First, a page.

Munninghoff came the closest to staying with the varsity, coming north in the spring, then getting sent back as the possibility of a strike moved closer.
“I didn’t do that well while I was there, and I didn’t do that well in Oklahoma City, either,” he said. “I had a lot of problems with my mechanics, which is why I’m in the instructional league now.
“BUT I WATCHED the sixth game. (U.L.) Washington being off the bag on a force play hurt K.C., Rose’s bunt single set up Mike Schmidt’s two-run single. But what surprised me was the end… I was waiting to see the people on the field, the way you always seem to. But nobody went out there, did they?”
Write has had arm surgery, costing him the ’78 season, and a broken arm that sidelined him in ’79. He has a wife, two children and dream, which is why he spent another summer at Oklahoma City and is in the instructional league again.
“Sitting out for two years, I began to wonder what I’d do if I didn’t make it, what’d it be like to go find a job,” Jim said. “But in my heart I knew baseball was still my career. I’ve got it in my, I have to give it a chance.
“I saw them win, I walked around all day with goose bumps. Breaking into that pitching staff will be a tough cookie to crack, but I’m gonna try.”
And then, finally, there’s irrepressible Jay Johnstone, the Dodgers outfielder, ex-Phil and World Series analyst on a Los Angeles radio station.
“Where I picked the Phillies to win in six,” he was saying from his home in San Marino, Calif., home.
“I’ll admit, though, that my choice looked like it was in jeopardy Sunday. But Willie Aikens missed first base on one play and then committed a baseball no-no. In the late innings, you’re supposed to guard the lines, keep the runners from taking extra bases. And that’s not how he played Del Unser.
“HE JUMPED off the bag when he should’ve been in front of the ball Del hit. I’m not saying catch it, but block it, keep it in front of him. He tried to ole it, and you can’t do that. It’s interesting, because if I had stayed with the Phils, I’d have been in the position Unser was.”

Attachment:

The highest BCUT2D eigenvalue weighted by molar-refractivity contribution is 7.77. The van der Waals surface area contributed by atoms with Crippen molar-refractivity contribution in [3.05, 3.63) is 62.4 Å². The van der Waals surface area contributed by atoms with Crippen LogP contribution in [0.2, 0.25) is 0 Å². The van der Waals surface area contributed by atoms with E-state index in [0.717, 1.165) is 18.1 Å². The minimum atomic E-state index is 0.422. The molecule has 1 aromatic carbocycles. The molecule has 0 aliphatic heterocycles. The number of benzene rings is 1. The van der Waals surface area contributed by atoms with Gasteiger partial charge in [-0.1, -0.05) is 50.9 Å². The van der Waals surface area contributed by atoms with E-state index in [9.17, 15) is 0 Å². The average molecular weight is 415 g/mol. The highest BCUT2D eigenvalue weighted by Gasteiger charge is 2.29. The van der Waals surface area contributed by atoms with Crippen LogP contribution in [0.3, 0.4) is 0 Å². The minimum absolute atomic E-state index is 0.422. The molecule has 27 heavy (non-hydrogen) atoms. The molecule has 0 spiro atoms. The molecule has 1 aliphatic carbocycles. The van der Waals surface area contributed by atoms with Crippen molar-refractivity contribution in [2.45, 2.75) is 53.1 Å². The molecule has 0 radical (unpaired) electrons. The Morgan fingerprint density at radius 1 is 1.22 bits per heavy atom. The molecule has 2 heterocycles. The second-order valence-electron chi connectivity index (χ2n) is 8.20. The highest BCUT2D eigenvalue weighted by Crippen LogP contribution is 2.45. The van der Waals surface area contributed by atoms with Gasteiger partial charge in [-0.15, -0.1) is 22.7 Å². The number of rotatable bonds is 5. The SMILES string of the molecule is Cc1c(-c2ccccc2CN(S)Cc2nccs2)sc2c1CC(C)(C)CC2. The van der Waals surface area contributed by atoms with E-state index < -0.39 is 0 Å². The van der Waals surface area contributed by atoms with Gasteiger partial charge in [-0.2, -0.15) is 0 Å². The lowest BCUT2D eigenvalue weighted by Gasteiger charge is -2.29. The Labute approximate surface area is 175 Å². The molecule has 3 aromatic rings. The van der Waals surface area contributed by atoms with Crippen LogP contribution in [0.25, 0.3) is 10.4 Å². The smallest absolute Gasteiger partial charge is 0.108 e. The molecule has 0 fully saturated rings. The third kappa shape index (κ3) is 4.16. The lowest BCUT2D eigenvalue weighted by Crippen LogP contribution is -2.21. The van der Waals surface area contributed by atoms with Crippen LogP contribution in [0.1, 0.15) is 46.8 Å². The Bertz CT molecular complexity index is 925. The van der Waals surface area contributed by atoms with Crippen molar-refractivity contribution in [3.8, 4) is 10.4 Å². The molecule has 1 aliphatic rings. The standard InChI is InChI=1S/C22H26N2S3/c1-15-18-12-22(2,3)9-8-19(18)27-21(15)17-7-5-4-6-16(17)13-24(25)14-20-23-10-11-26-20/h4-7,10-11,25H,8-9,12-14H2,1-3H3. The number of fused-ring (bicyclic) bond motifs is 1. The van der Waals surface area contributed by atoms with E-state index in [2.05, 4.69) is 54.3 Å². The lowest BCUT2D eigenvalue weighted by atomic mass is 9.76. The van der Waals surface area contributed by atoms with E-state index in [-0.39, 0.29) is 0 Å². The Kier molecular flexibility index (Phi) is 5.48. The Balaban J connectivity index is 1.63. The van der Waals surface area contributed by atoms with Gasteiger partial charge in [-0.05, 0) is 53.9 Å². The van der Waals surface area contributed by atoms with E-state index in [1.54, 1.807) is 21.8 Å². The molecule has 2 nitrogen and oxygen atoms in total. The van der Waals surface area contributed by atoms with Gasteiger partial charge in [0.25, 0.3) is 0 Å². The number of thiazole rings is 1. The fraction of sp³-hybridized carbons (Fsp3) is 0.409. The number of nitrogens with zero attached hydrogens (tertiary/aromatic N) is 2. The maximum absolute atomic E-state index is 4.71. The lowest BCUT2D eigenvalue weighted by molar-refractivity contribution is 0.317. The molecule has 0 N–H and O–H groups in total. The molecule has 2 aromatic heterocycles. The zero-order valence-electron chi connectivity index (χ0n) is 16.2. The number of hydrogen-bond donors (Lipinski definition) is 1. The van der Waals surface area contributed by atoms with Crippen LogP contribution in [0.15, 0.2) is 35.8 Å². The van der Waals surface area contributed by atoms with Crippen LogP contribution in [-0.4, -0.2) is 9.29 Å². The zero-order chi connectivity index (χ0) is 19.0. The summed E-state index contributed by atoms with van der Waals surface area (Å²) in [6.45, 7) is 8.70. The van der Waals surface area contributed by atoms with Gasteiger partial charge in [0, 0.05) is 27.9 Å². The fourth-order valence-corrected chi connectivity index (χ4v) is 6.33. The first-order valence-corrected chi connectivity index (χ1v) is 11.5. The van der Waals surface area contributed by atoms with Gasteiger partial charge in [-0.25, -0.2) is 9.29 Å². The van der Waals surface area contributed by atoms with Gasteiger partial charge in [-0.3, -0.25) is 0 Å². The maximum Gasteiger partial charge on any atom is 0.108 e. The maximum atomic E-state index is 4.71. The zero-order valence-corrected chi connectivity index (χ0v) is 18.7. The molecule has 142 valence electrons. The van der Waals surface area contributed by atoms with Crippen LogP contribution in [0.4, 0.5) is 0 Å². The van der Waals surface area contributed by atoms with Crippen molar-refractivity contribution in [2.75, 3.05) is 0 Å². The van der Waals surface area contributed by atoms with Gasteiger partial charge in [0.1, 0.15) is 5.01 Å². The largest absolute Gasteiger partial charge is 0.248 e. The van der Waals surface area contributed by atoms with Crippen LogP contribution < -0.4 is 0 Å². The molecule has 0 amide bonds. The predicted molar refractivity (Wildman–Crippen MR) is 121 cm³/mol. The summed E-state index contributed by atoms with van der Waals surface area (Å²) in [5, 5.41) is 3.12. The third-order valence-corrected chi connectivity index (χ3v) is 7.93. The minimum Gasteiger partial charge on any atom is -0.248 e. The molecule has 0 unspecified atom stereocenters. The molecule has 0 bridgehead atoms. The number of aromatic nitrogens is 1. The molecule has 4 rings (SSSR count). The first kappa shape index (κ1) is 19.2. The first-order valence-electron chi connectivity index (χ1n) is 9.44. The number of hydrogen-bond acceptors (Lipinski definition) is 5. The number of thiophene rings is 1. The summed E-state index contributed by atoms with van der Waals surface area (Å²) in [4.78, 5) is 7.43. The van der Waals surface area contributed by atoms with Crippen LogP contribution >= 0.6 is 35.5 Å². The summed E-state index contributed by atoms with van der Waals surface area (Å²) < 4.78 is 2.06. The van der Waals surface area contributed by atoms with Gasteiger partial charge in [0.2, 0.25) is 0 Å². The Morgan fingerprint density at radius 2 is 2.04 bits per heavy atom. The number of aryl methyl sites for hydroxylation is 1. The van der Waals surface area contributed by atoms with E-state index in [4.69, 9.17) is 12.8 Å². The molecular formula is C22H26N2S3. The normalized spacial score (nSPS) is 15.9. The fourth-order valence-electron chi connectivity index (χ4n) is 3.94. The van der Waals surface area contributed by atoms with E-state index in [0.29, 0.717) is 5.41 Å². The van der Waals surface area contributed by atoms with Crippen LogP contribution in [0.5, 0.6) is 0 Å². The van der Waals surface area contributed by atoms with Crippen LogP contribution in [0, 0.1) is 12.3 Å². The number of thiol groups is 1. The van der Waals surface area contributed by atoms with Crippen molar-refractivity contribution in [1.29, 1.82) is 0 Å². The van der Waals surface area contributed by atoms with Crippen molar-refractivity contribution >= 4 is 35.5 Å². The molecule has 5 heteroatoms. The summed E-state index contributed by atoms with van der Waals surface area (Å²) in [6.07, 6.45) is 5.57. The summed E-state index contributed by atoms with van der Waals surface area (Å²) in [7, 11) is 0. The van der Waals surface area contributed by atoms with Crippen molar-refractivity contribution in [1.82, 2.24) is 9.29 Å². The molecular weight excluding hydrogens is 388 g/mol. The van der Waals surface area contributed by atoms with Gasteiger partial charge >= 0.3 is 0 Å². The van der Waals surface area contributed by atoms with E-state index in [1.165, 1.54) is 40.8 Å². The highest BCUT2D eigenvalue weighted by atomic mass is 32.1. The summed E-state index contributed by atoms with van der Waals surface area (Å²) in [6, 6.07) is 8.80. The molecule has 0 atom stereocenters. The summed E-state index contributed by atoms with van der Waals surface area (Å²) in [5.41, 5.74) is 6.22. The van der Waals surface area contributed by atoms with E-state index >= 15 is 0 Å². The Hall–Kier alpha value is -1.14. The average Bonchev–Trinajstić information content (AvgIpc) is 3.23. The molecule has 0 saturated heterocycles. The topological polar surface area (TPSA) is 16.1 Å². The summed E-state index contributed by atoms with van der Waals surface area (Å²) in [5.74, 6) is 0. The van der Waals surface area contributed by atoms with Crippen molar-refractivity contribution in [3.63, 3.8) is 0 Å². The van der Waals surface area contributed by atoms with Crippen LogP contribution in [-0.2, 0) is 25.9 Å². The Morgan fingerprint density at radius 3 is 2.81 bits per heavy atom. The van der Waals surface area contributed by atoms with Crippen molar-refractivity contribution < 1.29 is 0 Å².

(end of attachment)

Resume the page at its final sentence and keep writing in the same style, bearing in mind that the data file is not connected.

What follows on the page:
Instead, he eventually would up with the Dodgers this year. “Rick Monday was coming back from an Achilles’ tendon injury, Reggie Smith had a heel problem, they didn’t have a centerfielder, so I anticipated playing a lot,” he said. “They found Rudy Law in spring training, Monday and Smith came back and I had to wait a while before I got in.
“And then there was a person when Tommy Lasorda would take me out after seving innings, and the indication was I was coming out for defense. In reality, I was coming out so some of the younger guys could get some innings, feel a part of things, maybe get a chance at bat. Six times I can remember coming out with us ahead after seven, and we lost.
“I finally told Tommy I didn’t want to come out like that anymore, that I wanted to play the whole game. So the third game of the last series with Houston, I pinch-hit, played right field and he was gonna take me out again. We had an argument in the dugout, I said I wasn’t coming out, he said he was the manager, and I said I didn’t care, I still wasn’t coming out. They had a few people between us, because it got kinda loud, but I went back to right field and made a diving catch in the stands. I always did think I could field pretty well.”
AND HE ALSO thought Dallas Green had the “method of madness” it would take to ignite the Phillies.
“I was happy to see them win,” Jay said. “Paul and Ruly are the ones who gave me an opportunity in ’74, when I was down and out. It was reassuring to see that all their hard work didn’t go for naught.
“And I was glad to see Dallas step out and do the job. Something was lacking in that team and whatever it might have been, he provided it. Whether his way would succeed elsewhere, I don’t know, but it worked there. Yelling, screaming, pointing fingers, belittling guys… they didn’t like it, they took it personally, but they did win the World Series.